On October 25, 1983, six days after Prime Minister Maurice Bishop was executed by Bernard Coard's Stalanist sect, the United States armed forces landed troops on the beaches of Grenada.
To understand the whys and wherefores of the invasion of Grenada by 7,000 U.S. soldiers, supplemented by about 300 military personnel from surrounding islands, the reader should know a little about the history leading up to the conflict.
Grenada, the early years
Grenada is a small island of 135 square miles, with a population of about 95,000. It is located 100 miles north of Venezuela, among the Windward island chain in the southern Caribbean Sea. Trinidad and Tobago lie to the south; St. Vincent and the Grenadines lie to the north. It is a rolling, mountainous island well known for its fragrant spice trees and other producing plants, including nutmeg, cloves, ginger, cinnamon, and cocoa.
The first contact by non-native peoples was made by Christopher Columbus in 1498. Grenada was inhabited by Island Caribs (Kalinago) and the Karina from mainland South America. Following a failed attempt by the British to settle there, the French stepped in to acquire the island in 1650. That led to a war with the Caribs of nearby Dominica and St. Vincent, who didn't want to lose their trade routes to the mainland.
The British regained control over the island in 1783, and made Grenada a Crown Colony in 1877.
To the present
Finally, in 1974, Grenada was granted independence from Britain. The new government, led by Sir Eric Gairy, slowly moved toward a totalitarian state, which triggered a revolt.
When Gairy was in New York, speaking at the United Nations in March 1979, Maurice Bishop, a well-liked and educated leftist, led a bloodless coup to usurp control of the Grenadan government.
Bishop espoused a government based on the New JEWEL Movement (New Joint Endeaver for Welfare, Education, and Liberation), a rural activist association. JEWEL had merged with the intelligensia of the Movement for Assemblies of the People (MAP), whose political roots were grounded in the Black Power movement. Bishop's Marxist leanings led to ties with Cuba, Russia, and other left-wing countries.
Bishop invited Cuban engineers to his island to build an international airport to enhance tourism. That was seen by President Ronald Reagan as a threat to the United States because the airstrip could be used to build up an arms cache, and propel a military build-up in the Caribbean.
Meanwhile, hard-line Marxist Bernard Coard, Bishop's deputy prime minister and erstwhile friend, felt that Bishop didn't operate far enough to the left. On October 19, 1983, Coard, backed by his own military, seized power in a bloody coup, then executed Bishop and members of his inner circle.
Operation Urgent Fury
That latest attempt to install a Marxist-Leninist government within the U.S. sphere of influence so alarmed members of the Organization of Eastern Caribbean States, that they appealed to the U.S., Barbados, and Jamaica to intervene. At stake was not only a struggle of ideologies, but also a threat to about 1,000 medical students living on the island, many of whom were Americans.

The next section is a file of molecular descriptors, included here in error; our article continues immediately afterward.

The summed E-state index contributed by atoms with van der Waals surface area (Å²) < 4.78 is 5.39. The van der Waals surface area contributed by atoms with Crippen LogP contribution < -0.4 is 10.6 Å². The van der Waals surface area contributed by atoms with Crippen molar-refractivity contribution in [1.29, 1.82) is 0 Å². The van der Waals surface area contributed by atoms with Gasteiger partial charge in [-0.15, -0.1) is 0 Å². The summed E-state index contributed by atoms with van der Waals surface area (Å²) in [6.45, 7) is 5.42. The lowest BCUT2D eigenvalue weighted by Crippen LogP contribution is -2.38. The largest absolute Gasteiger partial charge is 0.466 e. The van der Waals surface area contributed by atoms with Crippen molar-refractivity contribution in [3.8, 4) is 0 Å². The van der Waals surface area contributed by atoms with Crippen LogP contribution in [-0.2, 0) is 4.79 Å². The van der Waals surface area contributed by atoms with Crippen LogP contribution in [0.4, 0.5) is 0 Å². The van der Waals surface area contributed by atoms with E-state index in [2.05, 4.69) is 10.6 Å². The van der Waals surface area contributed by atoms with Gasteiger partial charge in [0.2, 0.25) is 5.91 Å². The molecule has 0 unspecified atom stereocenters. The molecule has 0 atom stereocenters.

While the posturing was going on in the Caribbean, a truck bomb exploded on October 23, half a world away in Beirut, Lebanon, killing 241 American marines. In addition to the great loss of life, the incident was a major embarrassment to the United States.
The coup in Grenada gave Reagan a chance to exact a little revenge on anti-American regimes in the Caribbean and the rest of the world. On October 25, the president dispatched an invasion force, dubbed "Operation Urgent Fury," to liberate the island and rescue the students.
Grenadan troops numbered about 1,200, with about 800 Cubans (mostly construction workers with handguns) and 60 advisors from the Soviet Union, North Korea, East Germany, Bulgaria, and Libya. That small contingent was soon confronted by a U.S.-led international force of about 7,300 men.
The operation was deemed a success, with minimal U.S. casualties (19 killed, 106 injured), and was wrapped up in mid-December. Coard, his family, and close advisors were arrested. Coard was tried and sentenced to death, but the sentence was later commuted to life imprisonment. The remaining Cubans and other survivors were arrested; native Grenadans were released, and a pro-American government took power.
Just prior to the invasion, protests rang off the walls of the Oval Office. Prime Minister Margaret Thatcher of the United Kingdom insisted, "in the strongest possible terms," that "Grenada was part of the British Commonwealth, and the United States had no business interfering in its affairs."
Reagan later reminisced, "She was very adamant and continued to insist that we cancel our landings on Grenada. I couldn't tell her that it had already begun."
Following the invasion, Thatcher told Reagan,
"This action will be seen as intervention by a western country in the internal affairs of a small independent nation, however unattractive its regime. I ask you to consider this in the context of our wider East-West relations and of the fact that we will be having in the next few days to present to our Parliament and people the siting of cruise missiles in this country. I cannot conceal that I am deeply disturbed by your latest communication."
An impassive Reagan would later joke that Grenada had to be invaded because it was the world's largest producer of nutmeg. "You can't make eggnog without nutmeg," he remarked.